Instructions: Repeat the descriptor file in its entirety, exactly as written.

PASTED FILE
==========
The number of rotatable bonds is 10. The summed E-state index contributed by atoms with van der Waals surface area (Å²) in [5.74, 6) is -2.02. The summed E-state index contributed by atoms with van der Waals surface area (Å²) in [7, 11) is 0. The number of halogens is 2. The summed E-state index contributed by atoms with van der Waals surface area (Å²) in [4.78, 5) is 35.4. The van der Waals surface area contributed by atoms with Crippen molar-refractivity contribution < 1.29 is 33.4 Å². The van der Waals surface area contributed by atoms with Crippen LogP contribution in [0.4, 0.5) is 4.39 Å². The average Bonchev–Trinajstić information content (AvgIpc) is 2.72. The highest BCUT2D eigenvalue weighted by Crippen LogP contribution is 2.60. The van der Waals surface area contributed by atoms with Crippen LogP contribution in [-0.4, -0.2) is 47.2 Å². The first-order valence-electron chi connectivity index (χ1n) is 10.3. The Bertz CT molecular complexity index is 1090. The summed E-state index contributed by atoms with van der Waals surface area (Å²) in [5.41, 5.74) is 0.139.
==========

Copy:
The number of rotatable bonds is 10. The summed E-state index contributed by atoms with van der Waals surface area (Å²) in [5.74, 6) is -2.02. The summed E-state index contributed by atoms with van der Waals surface area (Å²) in [7, 11) is 0. The number of halogens is 2. The summed E-state index contributed by atoms with van der Waals surface area (Å²) in [4.78, 5) is 35.4. The van der Waals surface area contributed by atoms with Crippen molar-refractivity contribution < 1.29 is 33.4 Å². The van der Waals surface area contributed by atoms with Crippen LogP contribution in [0.4, 0.5) is 4.39 Å². The average Bonchev–Trinajstić information content (AvgIpc) is 2.72. The highest BCUT2D eigenvalue weighted by Crippen LogP contribution is 2.60. The van der Waals surface area contributed by atoms with Crippen LogP contribution in [-0.4, -0.2) is 47.2 Å². The first-order valence-electron chi connectivity index (χ1n) is 10.3. The Bertz CT molecular complexity index is 1090. The summed E-state index contributed by atoms with van der Waals surface area (Å²) in [5.41, 5.74) is 0.139.